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Chapter 5 Electronic Commerce, Intranets, and Extranets

Chapter 5 Electronic Commerce, Intranets, and Extranets

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Chapter 5 Electronic Commerce, Intranets, and Extranets

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  1. Chapter 5Electronic Commerce, Intranets, and Extranets Information Systems Today Leonard Jessup and Joseph Valacich © 2003 Prentice Hall, Inc.

  2. © 2003 Prentice Hall, Inc.

  3. Chapter 5 Objectives • Understand e-commerce and how it evolved • Understand e-commerce strategies • Understand the difference between intranets and extranets • Understand consumer-focused and business-focused e-commerce • Understand key e-commerce applications © 2003 Prentice Hall, Inc.

  4. Electronic Commerce Defined • E-Commerce – online exchange of goods, services, and money between firms, and between firms and their customers • More than just buying and selling: • Pre-sale events and marketing • After-sale customer service © 2003 Prentice Hall, Inc.

  5. Electronic Commerce Defined • Types of E-Commerce • Business-to-Consumer (B2C) • Business-to-Business (B2B) • Business-to-Employee (B2E) • Consumer-to-Consumer (C2C) © 2003 Prentice Hall, Inc.

  6. Internet and World Wide Web Capabilities • Expanding market • Wider customer base • More products • Closer relationships with customers © 2003 Prentice Hall, Inc.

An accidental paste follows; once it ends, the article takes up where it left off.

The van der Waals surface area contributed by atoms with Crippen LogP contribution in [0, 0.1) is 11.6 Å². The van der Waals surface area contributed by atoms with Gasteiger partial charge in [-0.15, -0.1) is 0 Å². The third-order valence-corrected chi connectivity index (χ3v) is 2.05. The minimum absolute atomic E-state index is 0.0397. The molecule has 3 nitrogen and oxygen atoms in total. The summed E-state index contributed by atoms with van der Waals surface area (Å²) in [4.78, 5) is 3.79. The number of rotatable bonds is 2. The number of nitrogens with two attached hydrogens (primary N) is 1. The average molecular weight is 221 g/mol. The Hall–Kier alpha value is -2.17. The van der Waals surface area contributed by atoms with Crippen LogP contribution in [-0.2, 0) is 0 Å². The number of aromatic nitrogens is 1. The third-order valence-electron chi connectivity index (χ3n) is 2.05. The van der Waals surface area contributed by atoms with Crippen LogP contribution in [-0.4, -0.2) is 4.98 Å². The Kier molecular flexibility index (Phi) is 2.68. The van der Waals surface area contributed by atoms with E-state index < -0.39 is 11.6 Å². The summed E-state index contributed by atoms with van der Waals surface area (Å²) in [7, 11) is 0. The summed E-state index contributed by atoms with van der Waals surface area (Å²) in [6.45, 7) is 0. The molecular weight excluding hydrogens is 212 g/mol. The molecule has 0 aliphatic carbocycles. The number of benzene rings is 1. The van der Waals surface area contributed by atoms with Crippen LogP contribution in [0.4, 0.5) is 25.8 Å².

7. Internet and World Wide Web Capabilities • Real-time access to information • Web site linked to corporate database • Example: Alaska Air ( assignment) • Mass customization • Tailoring products to a customers needs • Example: Lands’ End • Interactive communication • Improving firm’s image through responsiveness • Example: E*Trade © 2003 Prentice Hall, Inc.

  8. Internet and World Wide Web Capabilities • Collaboration • Reduced transaction costs • Enhanced operational efficiency • Disintermediation • Cutting out the “middleman” • Reaching customers directly © 2003 Prentice Hall, Inc.

  9. Electronic Commerce Business Strategies • Brick-and-mortar • Traditional, physical companies • Click-only (“virtual”) companies • Online only • Example: eBay • Click-and-mortar (or “Brick & Click”) • Both physical and virtual • Challenge: increased IS complexity © 2003 Prentice Hall, Inc.

  10. Business-to-Business Electronic Commerce • Electronic Data Interchange • Definition – EDI refers to the transmission of business documents between organizations via networks • “EDI is the forefather of B2B” • EDI: usually over value-added networks (VANs) © 2003 Prentice Hall, Inc.

  11. Business-to-Business Electronic Commerce • Electronic Data Interchange • Advantages • Wide variety of business documents • Streamlines business processes • Reduced document handling • Shortens time of business transaction • Reduces errors © 2003 Prentice Hall, Inc.

  12. Business-to-Business Electronic Commerce • Electronic Data Interchange • Disadvantages • Costly to implement • Costly to maintain • Requires skilled technicians • Often too costly for small or medium-sized companies © 2003 Prentice Hall, Inc.

  13. Business-to-Business Electronic Commerce • The Internet Changed Everything • B2B now available to companies of all sizes • Intranet – internal, private network using Web technologies to facilitate transmission of proprietary information within the organization • Extranet – two or more firms using the Internet to do business together © 2003 Prentice Hall, Inc.